Illusion’s five songs occupy a dreamy netherworld elicited by the hushed, acoustic instrumentation and subdued production.
The go-to conclusion would be to dub Seattle band Poor Moon just a side-project for members of Fleet Foxes and the Christmas Cards. Of course the folk-rock quartet — Foxes’ Christian Wargo and Casey Wescott and the Cards’ Ian and Peter Murray — shares much in common with those bands’ sounds, but as debut EP Illusion shows, their style is complimentary to their parent bands’ work, rather than a mere offshoot of it.
Illusion’s five songs occupy a dreamy netherworld elicited by the hushed, acoustic instrumentation and subdued production. The work as a whole is something of a nocturnal response to Fleet Foxes’ output, with Wargo’s songwriting arguably more concise and his melodies more obvious than that of Foxes’ helmsman Robin Pecknold. His lyrical concerns address the banality of modern life through tales of social dissatisfaction. The titular song is a first-person expression of the dichotomy innate to nascent adulthood — a lust to achieve one’s potential and an insecurity to venture out to try. The following tracks are vignettes of characters seeking their place in the world or rendered asunder by it. “People in Her Mind” details the plight of an overlooked young woman fated to anonymity, while the eerie “Once Before” laments the self-destructive quality of love. Only closing track “Widow” sounds too much like the Foxes, and that only in the opening, wordless vocal harmonizing.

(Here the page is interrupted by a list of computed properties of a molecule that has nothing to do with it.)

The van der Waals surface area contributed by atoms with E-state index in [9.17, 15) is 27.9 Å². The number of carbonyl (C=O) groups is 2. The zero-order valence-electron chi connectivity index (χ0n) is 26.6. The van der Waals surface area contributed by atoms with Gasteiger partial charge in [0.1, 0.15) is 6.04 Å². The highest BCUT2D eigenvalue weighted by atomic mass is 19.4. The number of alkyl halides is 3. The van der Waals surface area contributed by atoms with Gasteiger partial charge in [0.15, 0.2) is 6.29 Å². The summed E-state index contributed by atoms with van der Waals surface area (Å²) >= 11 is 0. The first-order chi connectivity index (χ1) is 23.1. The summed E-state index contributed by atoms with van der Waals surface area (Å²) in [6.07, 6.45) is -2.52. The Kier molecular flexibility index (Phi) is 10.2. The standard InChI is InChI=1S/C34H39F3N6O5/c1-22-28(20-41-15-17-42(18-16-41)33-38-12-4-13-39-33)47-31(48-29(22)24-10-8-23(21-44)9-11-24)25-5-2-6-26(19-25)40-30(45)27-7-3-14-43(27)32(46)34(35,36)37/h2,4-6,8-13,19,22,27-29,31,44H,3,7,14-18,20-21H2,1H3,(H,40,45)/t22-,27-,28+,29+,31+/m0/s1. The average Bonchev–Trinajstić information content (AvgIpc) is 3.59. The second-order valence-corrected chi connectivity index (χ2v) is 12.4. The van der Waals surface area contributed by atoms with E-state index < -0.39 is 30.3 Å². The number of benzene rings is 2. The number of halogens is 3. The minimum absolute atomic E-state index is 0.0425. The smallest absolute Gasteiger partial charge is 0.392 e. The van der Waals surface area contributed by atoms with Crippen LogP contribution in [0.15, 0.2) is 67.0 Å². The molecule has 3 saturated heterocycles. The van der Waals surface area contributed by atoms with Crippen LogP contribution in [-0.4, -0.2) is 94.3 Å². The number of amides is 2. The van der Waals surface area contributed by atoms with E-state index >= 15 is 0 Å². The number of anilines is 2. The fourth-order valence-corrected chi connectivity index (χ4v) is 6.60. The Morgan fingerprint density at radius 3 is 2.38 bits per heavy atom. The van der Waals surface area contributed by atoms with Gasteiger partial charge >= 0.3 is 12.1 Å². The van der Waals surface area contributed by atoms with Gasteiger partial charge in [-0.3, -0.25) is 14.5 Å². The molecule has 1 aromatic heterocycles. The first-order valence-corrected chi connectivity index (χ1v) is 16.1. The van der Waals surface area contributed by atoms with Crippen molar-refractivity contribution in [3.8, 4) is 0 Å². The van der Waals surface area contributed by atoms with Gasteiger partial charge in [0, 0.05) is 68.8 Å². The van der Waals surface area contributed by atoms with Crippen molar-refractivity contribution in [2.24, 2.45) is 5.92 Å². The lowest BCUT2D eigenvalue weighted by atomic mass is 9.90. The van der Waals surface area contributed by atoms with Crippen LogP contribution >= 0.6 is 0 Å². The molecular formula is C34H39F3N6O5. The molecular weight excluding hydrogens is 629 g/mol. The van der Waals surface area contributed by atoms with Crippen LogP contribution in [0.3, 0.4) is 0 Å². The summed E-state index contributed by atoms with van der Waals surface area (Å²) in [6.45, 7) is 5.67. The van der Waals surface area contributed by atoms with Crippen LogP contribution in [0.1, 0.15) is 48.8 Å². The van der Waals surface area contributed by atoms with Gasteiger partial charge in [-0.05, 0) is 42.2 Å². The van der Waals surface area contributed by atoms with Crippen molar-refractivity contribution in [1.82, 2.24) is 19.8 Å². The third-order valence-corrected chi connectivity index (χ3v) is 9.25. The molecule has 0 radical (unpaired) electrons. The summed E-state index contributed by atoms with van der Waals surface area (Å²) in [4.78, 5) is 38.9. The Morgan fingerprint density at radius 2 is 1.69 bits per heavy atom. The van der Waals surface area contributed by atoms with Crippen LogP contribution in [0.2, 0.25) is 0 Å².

As a sampler, the EP does its job wonderfully — introducing Poor Moon and whetting the public’s appetite for a full-length album.